For dinner we tried a recommended vegetarian restaurant called Places in Central Thamel. I’d highly recommend the butter paneer curry washed down with a Gorkha beer, (actually the more popular beer brand!) Seated on floor cushions we really enjoyed the informal setting. Afterwards we ventured to Purple Haze Rock bar for a quick night cap. A girl on the plane had recommended it to us and was a returning visitor to Nepal. The place was buzzing and live music played all evening. We were even approached by a group of Aussies who had scouted the area for a week and had not seen a busier bar so we were grateful for the tip! Deciding it was probably our last evening drinking for a little while we carried on into the evening! Oops..
The next morning we took a tour to two different tourist sights. The first was Pashupatinath Temple, a renowned Hindu Temple and a UNESCO Heritage site, and the second a Buddhist stupa, the largest in the country, Bodnath Stupa. With a tour guide it’s great to learn about the two religious cultures and traditions of the Nepalis. There are the infamous Hindu holy men that spend most of their lives by the Bagmati river and incredible architecture to be admired by the Temple. And the sheer size of the stupa is an experience in itself. Walking clockwise around the stupa you will find a monastery where you can watch the Buddhist monks perform religious ceremonies. The decor inside is beautiful and unique. It is worth leaving 4-5 hours to admire both of these religious sites. There are some perfectly located rooftop restaurants surrounding the stupa for lunch also.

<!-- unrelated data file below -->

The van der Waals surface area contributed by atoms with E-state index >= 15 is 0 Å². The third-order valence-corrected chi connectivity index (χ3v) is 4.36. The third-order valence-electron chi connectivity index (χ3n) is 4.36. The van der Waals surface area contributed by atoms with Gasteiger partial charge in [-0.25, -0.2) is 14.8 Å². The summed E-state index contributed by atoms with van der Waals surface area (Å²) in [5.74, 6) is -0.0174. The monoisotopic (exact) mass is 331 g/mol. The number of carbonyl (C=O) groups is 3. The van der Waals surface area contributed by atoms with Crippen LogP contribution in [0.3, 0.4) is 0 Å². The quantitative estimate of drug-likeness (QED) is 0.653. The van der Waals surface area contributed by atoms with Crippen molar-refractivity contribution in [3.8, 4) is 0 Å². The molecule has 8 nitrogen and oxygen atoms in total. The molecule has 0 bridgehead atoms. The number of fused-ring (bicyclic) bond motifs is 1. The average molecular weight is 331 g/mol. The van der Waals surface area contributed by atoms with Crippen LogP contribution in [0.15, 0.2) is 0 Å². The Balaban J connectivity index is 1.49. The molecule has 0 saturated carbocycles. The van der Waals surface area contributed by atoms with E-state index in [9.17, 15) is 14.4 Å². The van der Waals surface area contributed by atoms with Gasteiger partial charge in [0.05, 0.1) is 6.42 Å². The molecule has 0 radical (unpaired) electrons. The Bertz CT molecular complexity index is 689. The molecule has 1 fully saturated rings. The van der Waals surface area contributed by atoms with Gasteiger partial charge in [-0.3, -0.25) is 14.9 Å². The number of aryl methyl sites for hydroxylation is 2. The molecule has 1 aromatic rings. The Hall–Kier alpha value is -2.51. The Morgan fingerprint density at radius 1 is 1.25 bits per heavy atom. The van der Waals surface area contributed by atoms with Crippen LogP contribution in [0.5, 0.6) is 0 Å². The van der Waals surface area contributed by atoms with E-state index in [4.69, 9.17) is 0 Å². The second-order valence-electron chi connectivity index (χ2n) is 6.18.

For dinner that night we visited a traditional Nepalese restaurant, provided by our tour company. It offered a great opportunity to meet other mountain trekkers even though it wasn’t our favourite place. Nepalese Thali is a traditional mix of curry, rice, momo and vegetables which is worth finding while you’re in Kathmandu. If you’re spending your time in Nepal on a tour I’d highly recommend the dinner anyway as we spent most of the evening asking tonnes of questions to the group that had just made their way back from Everest!! The stories, although some quite scary were incredible, and a joy to listen to! And told with huge smiles makes it all seem worth it.
After an early night we embarked on our flight to Lukla airport. The scariest airport in the world. Footage coming in the next blog so keep an eye out. I’ll also be posting a photo gallery for Kathmandu!
Packing for Nepal is not an easy task. I started months in advance and was determined to be as cost efficient as possible. I borrowed some pieces from my auntie, trawled through summer sales and took advantage of having Amazon Prime.
After camping for 14 days and trekking across completely different terrain there are a few items I really couldn’t have enjoyed the trip without.
⁃ Merino wool layers – I’m so impressed with how well suited merino wool is for hiking. It wicks away sweat to keep you warm and the more layers the better as Everest base camp approaches!
⁃ Trekking trousers – the ones with the ability to un-zip into shorts! It can be surprisingly warm at times, especially once you reach mid-morning so it’s great to quickly change them into shorts. Within the team they were quite an enviable part of my wardrobe.
⁃ Buff Neck Warmer – the dust is quite intolerable at times, and it’s important to try to avoid the infamous ‘Khumba cough’. If I could do it again I’d buy a patterned one as I noticed lots along the way that were much nicer than my plain one!